the opposite of hunger is not "full." the opposite of hunger is "healthy food."
take a moment and close your eyes. try to remember some of the main items that were in your grocery bag the last time you shopped for a week of feeding your family. what did you buy to put in your children’s lunches? what did you bring home for family dinner? how about breakfast?
now clear that image from your mind and take a moment to envision this: you are a single mom with three children to feed. your utilities bill has gone up and you have to save money where you can, so you head to the local food pantry for some food assistance. you wait in line and receive your bag of food for the week. inside the bag, you have canned beef chili, a few packages of top ramen, boxed macaroni and cheese, some jiffy peanut butter and a few more odds and ends. you are invited to a grab a “produce bag” on the way out, which contains 5 onions and 6 potatoes.
if this is the food that you had to use to feed yourself and your family for the coming week, how do you feel? do you feel different than you did thinking about the food you hand-selected to feed your family? many mothers don’t have a choice about what items to feed their children.
feeding america reports that 1 in 6 americans go to a local food pantry for food assistance. nearly 14 million of these are children and over 3 million are children ages 5 and under! we all know that proper nutrition is vital to the grown and development of children. this is why superfood drive seeks to transform local food drives, national food banks and global humanitarian aid into being providers of nutrient dense non-perishables; food that promotes health and well-being.
SuperFood Driveis a 501(c)3 non-profit organization committed to fighting hunger and obesity in america by getting healthier food into food banks nation-wide. it is the small changes that make a significant difference in the health of the food bank recipient. we encourage the donation of black beans instead of refried in lard, fruit canned in its own juice instead of high fructose corn syrup, and whole grain cereal and snack options.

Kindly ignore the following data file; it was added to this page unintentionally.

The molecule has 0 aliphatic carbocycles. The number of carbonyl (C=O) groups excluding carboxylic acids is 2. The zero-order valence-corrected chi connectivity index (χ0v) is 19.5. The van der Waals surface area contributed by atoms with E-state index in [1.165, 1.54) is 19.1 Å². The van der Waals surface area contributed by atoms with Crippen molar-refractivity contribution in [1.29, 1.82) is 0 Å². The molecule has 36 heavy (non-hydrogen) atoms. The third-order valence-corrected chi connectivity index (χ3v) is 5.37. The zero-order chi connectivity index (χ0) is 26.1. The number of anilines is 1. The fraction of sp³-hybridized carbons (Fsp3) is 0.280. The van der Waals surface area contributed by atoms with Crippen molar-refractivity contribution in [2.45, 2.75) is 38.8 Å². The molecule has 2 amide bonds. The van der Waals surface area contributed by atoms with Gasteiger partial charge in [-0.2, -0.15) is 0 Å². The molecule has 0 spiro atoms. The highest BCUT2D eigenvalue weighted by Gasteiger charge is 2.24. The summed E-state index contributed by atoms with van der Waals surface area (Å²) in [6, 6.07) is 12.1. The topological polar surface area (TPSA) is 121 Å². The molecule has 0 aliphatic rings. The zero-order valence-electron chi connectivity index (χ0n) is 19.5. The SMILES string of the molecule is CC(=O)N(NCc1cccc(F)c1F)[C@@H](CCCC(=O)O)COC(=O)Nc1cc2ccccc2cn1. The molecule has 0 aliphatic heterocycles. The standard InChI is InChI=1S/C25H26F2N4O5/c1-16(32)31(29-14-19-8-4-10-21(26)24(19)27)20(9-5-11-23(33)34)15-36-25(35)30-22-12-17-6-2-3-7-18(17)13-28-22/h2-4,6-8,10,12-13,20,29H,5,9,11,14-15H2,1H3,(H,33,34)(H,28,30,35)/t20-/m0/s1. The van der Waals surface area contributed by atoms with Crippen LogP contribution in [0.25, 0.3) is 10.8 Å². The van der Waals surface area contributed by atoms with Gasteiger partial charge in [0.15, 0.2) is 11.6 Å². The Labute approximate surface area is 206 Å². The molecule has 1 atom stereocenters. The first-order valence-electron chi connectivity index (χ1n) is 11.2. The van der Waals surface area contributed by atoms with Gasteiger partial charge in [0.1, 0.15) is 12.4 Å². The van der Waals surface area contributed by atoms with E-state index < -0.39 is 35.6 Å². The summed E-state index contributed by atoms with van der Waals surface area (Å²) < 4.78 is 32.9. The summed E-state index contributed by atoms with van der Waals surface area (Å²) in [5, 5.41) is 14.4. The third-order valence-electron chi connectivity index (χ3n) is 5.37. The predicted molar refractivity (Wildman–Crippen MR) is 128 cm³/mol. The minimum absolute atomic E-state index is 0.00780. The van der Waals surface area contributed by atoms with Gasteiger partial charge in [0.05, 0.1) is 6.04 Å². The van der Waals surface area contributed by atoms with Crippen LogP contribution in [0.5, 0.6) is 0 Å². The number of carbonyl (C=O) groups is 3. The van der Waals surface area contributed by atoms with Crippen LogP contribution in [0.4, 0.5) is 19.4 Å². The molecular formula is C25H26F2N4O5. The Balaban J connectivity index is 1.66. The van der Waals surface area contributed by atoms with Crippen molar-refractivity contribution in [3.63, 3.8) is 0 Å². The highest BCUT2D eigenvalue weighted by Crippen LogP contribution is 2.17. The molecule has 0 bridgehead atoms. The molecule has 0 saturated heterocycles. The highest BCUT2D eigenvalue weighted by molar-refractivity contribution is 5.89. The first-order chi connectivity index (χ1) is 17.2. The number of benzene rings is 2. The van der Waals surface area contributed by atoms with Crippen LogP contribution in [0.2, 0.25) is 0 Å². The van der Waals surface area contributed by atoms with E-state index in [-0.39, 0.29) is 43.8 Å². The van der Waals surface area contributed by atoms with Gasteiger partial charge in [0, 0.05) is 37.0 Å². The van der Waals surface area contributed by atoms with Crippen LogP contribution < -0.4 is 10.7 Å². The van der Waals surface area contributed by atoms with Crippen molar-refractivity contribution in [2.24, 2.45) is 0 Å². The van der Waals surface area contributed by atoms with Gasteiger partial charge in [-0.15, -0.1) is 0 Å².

what can you do to help give the gift of health? here are a few ideas:
1. over the holidays, hundreds of organizations host food drives (banks, schools, grocery stores, places of worship and community centers). be a healthy food advocate and turn your local food drive into a Super Food Drive by encouraging the donation of nutrient densenon-perishables. click here for shopping lists and educational materials to help promote.
2. we have an awesome service-learning program called SuperKids for SuperFoods. this program encourages middle and high school students to fight hunger with healthy food by hosting their very own Super Food Drive. we have educational materials and a tool kit for any parent or teacher to take leadership and help today’s youth understand the importance of eating healthy food for themselves and americans in need. click here for more info about SuperKids for SuperFoods
3. donate healthy food the next time you give to a food drive! check out our list of “most needed SuperFoods” and use this list to both stock your own pantry and give to those in need.
4. sign up for our newsletter, “like”our facebook page and follow us on twitter (@SuperFoodDrive). join our efforts to give the gift of health!
To learn more, visit us at www.SuperFoodDrive.org
ruthi solari, founder and executive director